Fig. 1

Pre-operative radiograph showing a narrow moderate depth angular bony defect at the mesial aspect of the #11 implant associated with radiopaque material on the implant surface.

Pre-operative radiograph showing a narrow moderate depth angular bony defect at the mesial aspect of the #11 implant associated with radiopaque material on the implant surface.

Case Management
Initial therapy included non-surgical debridement along with adjunctive systemic antibiotics (amoxicillin 500 mg three times daily for 1 week) which led only to minimal improvement in peri-implant soft tissue appearance but without reductions in PD or BOP and suppuration observed at re-evaluation 6 weeks later. Various treatment options were discussed with the patient including continued non-surgical maintenance, regenerative surgical therapy, as well as implant removal and site reconstruction for future implant placement. The patient wanted to retain the implant and elected for surgical regenerative therapy. Informed consent was obtained to proceed with the surgical treatment.

Under local anaesthesia, a full thickness mucoperiosteal flap was elevated on the buccal aspect of the #11 implant with oblique vertical releasing incisions at the mesio-buccal and disto-buccal line angles. Upon flap elevation, granulation tissue and a calcified surface deposit was observed on the implant surface. (Fig. 2) The implant surface was thoroughly and carefully debrided with periodontal curettes. Upon closer examination of the calcified material, it had the appearance of retained cement. (Fig. 3) The residual bony defect was characterized by a substantial dehiscence of the buccal bone with concomitant exposure of ~ 5 threads. (Fig. 4) The peri-implant defect morphology was consistent with a Class 1b/Grade A defect7 given that the implant remained within the envelope of bone and had intact palatal bone. The implant crown was left in place. Implant surface detoxification was carried out first by chemical rinsing of the implant surface with 3% H202 (Fig. 5) and was then supplemented with the use of a titanium brush (i-Brush; Hubermed, Canada) in a slow speed handpiece (900 rpm) under copious irrigation as previously described by de Tapia and colleagues16 (Figs. 6A & 6B).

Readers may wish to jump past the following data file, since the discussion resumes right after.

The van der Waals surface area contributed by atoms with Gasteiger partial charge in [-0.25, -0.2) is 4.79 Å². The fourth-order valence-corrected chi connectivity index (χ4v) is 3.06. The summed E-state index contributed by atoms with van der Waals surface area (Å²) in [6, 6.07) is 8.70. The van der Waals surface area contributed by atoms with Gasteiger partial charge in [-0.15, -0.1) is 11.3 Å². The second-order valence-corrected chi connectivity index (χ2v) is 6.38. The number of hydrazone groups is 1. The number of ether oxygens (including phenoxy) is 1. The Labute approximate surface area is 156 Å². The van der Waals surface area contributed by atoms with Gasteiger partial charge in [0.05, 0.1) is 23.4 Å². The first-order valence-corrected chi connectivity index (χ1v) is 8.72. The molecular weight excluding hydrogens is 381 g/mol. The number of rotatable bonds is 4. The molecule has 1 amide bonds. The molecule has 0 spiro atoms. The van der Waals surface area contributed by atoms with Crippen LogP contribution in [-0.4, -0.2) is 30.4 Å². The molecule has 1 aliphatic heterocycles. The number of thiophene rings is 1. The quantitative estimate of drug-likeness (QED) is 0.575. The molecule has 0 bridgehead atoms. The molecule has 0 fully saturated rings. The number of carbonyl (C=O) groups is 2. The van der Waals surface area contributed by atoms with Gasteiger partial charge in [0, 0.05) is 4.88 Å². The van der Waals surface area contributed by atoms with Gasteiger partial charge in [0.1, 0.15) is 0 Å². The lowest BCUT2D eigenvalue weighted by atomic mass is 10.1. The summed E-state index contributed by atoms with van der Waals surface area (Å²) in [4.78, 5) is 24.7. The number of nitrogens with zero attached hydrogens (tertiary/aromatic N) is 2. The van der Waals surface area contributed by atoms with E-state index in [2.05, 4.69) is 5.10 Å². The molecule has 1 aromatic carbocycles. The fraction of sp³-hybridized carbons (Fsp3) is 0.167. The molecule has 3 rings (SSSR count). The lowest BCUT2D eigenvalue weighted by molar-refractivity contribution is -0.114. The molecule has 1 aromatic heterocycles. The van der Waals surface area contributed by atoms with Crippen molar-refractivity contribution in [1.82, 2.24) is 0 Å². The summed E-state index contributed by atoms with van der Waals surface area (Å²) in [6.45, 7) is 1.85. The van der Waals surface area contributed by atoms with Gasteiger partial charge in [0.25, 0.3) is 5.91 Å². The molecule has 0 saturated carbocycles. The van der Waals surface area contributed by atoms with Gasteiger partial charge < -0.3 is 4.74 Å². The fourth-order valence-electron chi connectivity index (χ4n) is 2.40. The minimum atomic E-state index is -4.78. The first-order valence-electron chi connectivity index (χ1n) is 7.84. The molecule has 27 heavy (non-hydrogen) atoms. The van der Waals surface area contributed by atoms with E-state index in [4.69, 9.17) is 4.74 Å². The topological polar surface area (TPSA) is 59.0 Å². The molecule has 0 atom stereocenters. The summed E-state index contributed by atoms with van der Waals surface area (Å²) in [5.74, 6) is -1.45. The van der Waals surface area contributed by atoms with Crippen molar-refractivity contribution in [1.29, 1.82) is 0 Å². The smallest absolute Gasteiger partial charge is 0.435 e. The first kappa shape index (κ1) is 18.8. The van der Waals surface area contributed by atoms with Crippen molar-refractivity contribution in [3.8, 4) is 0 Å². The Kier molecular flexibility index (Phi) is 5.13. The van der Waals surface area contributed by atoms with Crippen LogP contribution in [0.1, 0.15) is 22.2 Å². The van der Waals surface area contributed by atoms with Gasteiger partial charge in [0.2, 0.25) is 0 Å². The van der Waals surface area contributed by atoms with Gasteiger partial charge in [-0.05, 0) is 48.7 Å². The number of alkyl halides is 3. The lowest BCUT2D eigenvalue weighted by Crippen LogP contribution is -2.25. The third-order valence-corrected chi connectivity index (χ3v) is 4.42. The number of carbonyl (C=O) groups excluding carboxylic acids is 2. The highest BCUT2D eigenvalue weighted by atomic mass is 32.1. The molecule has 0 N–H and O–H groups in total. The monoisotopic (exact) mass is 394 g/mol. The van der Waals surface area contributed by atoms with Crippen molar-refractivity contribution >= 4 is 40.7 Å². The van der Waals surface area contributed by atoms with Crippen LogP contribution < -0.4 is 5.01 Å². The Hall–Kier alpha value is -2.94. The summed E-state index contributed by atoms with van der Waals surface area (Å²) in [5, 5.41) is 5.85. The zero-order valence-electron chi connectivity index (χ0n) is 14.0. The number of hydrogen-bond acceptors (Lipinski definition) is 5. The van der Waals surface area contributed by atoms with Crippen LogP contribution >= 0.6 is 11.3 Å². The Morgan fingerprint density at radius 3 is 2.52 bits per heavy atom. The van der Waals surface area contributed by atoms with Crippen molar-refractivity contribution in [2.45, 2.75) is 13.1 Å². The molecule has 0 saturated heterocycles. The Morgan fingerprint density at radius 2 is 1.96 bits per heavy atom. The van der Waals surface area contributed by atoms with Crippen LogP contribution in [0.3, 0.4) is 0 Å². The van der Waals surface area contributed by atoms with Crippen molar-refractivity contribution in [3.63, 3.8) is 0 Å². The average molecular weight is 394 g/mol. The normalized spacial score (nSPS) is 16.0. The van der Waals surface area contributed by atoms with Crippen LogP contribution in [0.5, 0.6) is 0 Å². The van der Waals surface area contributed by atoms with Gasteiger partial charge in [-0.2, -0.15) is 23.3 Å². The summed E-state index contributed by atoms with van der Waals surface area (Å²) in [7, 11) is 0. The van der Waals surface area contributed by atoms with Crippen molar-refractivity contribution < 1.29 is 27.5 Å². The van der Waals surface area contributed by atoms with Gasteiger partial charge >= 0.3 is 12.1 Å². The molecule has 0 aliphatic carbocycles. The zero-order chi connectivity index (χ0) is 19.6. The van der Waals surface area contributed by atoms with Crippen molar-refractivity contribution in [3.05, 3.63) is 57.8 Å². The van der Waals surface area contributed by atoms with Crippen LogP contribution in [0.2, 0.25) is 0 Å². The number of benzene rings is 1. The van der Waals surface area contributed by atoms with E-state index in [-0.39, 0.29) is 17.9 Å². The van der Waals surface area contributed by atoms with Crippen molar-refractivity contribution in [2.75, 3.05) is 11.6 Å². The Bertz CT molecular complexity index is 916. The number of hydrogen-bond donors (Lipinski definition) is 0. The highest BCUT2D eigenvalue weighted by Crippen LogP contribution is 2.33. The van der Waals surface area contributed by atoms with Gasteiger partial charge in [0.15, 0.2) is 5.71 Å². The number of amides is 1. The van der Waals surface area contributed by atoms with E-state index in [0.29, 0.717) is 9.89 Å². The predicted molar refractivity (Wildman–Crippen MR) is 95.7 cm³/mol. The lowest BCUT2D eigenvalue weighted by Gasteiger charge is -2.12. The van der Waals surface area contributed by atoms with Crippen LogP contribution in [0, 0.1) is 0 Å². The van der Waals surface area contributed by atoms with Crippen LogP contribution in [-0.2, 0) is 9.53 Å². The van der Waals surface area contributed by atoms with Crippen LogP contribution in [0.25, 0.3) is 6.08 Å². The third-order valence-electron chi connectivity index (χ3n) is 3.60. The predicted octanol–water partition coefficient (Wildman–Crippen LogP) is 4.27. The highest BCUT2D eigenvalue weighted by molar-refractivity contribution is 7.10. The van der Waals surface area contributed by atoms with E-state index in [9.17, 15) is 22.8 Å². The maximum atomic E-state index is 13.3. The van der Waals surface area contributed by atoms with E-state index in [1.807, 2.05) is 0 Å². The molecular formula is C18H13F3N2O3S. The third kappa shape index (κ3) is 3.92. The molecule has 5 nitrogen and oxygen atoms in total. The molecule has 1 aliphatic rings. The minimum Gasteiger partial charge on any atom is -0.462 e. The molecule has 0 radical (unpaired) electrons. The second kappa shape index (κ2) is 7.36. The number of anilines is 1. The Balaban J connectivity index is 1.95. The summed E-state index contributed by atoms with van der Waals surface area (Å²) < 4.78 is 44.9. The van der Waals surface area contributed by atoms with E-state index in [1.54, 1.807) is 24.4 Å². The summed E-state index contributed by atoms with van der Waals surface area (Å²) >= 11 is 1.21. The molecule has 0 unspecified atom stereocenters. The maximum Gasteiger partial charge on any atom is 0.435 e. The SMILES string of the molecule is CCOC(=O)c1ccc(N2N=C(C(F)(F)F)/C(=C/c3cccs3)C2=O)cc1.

Fig. 2

Full thickness flap elevation reveals peri-implant bone loss associated with calcified material and granulation tissue.

Full thickness flap elevation reveals peri-implant bone loss associated with calcified material and granulation tissue.

Fig. 3

Radiopaque entity removed from the implant surface which appears to be retained cement.

Radiopaque entity removed from the implant surface which appears to be retained cement.

Fig. 4

Debridement of the affected implant surface reveals a substantial buccal bony dehiscence with proximal intra-bony component of bone loss; the implant remains within the envelope of bone.

Debridement of the affected implant surface reveals a substantial buccal bony dehiscence with proximal intra-bony component of bone loss; the implant remains within the envelope of bone.

Fig. 5

 Chemical rinsing of the implant surface using 3% H202 3% solution.

Chemical rinsing of the implant surface using 3% H202 3% solution.

Fig. 6A

 Titanium brush used systematically for implant surface decontamination; the brush is used from apical to coronal aspect of the exposed implant surface. Note the “smoother” appearance of the implant surface after titanium brush treatment.

Titanium brush used systematically for implant surface decontamination; the brush is used from apical to coronal aspect of the exposed implant surface.
Note the “smoother” appearance of the implant surface after titanium brush treatment.

Fig. 6B

 Titanium brush used systematically for implant surface decontamination; the brush is used from apical to coronal aspect of the exposed implant surface. Note the “smoother” appearance of the implant surface after titanium brush treatment.